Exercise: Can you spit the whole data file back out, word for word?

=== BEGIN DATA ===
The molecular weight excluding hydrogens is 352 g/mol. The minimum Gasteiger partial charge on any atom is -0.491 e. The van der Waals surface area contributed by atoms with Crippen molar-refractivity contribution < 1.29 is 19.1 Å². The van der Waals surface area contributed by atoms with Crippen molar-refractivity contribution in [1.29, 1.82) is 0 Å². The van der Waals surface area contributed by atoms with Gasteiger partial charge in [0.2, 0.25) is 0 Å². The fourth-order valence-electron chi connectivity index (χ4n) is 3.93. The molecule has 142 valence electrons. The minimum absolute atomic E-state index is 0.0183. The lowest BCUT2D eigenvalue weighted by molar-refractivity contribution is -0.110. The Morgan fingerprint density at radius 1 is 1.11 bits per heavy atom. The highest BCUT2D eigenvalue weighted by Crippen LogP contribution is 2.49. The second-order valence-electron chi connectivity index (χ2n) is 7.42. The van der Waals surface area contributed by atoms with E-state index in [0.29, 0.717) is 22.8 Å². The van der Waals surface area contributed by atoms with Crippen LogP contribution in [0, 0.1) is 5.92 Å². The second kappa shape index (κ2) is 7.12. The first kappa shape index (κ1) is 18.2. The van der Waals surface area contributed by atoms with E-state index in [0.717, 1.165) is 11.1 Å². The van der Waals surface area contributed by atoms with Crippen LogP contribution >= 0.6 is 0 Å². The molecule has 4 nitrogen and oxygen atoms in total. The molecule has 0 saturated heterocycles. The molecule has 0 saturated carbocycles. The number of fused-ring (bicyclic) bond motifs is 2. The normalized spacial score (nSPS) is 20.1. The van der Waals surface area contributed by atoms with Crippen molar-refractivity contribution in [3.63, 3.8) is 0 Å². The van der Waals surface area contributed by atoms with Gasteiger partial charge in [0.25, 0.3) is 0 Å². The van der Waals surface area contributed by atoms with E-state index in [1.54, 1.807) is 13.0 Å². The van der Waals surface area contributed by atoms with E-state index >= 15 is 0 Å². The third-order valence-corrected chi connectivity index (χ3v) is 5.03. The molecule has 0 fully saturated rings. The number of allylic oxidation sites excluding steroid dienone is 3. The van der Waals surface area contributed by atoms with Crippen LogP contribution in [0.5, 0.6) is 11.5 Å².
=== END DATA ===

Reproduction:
The molecular weight excluding hydrogens is 352 g/mol. The minimum Gasteiger partial charge on any atom is -0.491 e. The van der Waals surface area contributed by atoms with Crippen molar-refractivity contribution < 1.29 is 19.1 Å². The van der Waals surface area contributed by atoms with Crippen molar-refractivity contribution in [1.29, 1.82) is 0 Å². The van der Waals surface area contributed by atoms with Gasteiger partial charge in [0.2, 0.25) is 0 Å². The fourth-order valence-electron chi connectivity index (χ4n) is 3.93. The molecule has 142 valence electrons. The minimum absolute atomic E-state index is 0.0183. The lowest BCUT2D eigenvalue weighted by molar-refractivity contribution is -0.110. The Morgan fingerprint density at radius 1 is 1.11 bits per heavy atom. The highest BCUT2D eigenvalue weighted by Crippen LogP contribution is 2.49. The second-order valence-electron chi connectivity index (χ2n) is 7.42. The van der Waals surface area contributed by atoms with E-state index in [0.29, 0.717) is 22.8 Å². The van der Waals surface area contributed by atoms with Crippen LogP contribution in [0, 0.1) is 5.92 Å². The second kappa shape index (κ2) is 7.12. The first kappa shape index (κ1) is 18.2. The van der Waals surface area contributed by atoms with E-state index in [0.717, 1.165) is 11.1 Å². The van der Waals surface area contributed by atoms with Crippen LogP contribution >= 0.6 is 0 Å². The molecule has 4 nitrogen and oxygen atoms in total. The molecule has 0 saturated heterocycles. The molecule has 0 saturated carbocycles. The number of fused-ring (bicyclic) bond motifs is 2. The normalized spacial score (nSPS) is 20.1. The van der Waals surface area contributed by atoms with Crippen molar-refractivity contribution in [3.63, 3.8) is 0 Å². The van der Waals surface area contributed by atoms with Gasteiger partial charge in [0.25, 0.3) is 0 Å². The van der Waals surface area contributed by atoms with E-state index in [1.54, 1.807) is 13.0 Å². The van der Waals surface area contributed by atoms with E-state index >= 15 is 0 Å². The third-order valence-corrected chi connectivity index (χ3v) is 5.03. The molecule has 0 fully saturated rings. The number of allylic oxidation sites excluding steroid dienone is 3. The van der Waals surface area contributed by atoms with Crippen LogP contribution in [0.5, 0.6) is 11.5 Å².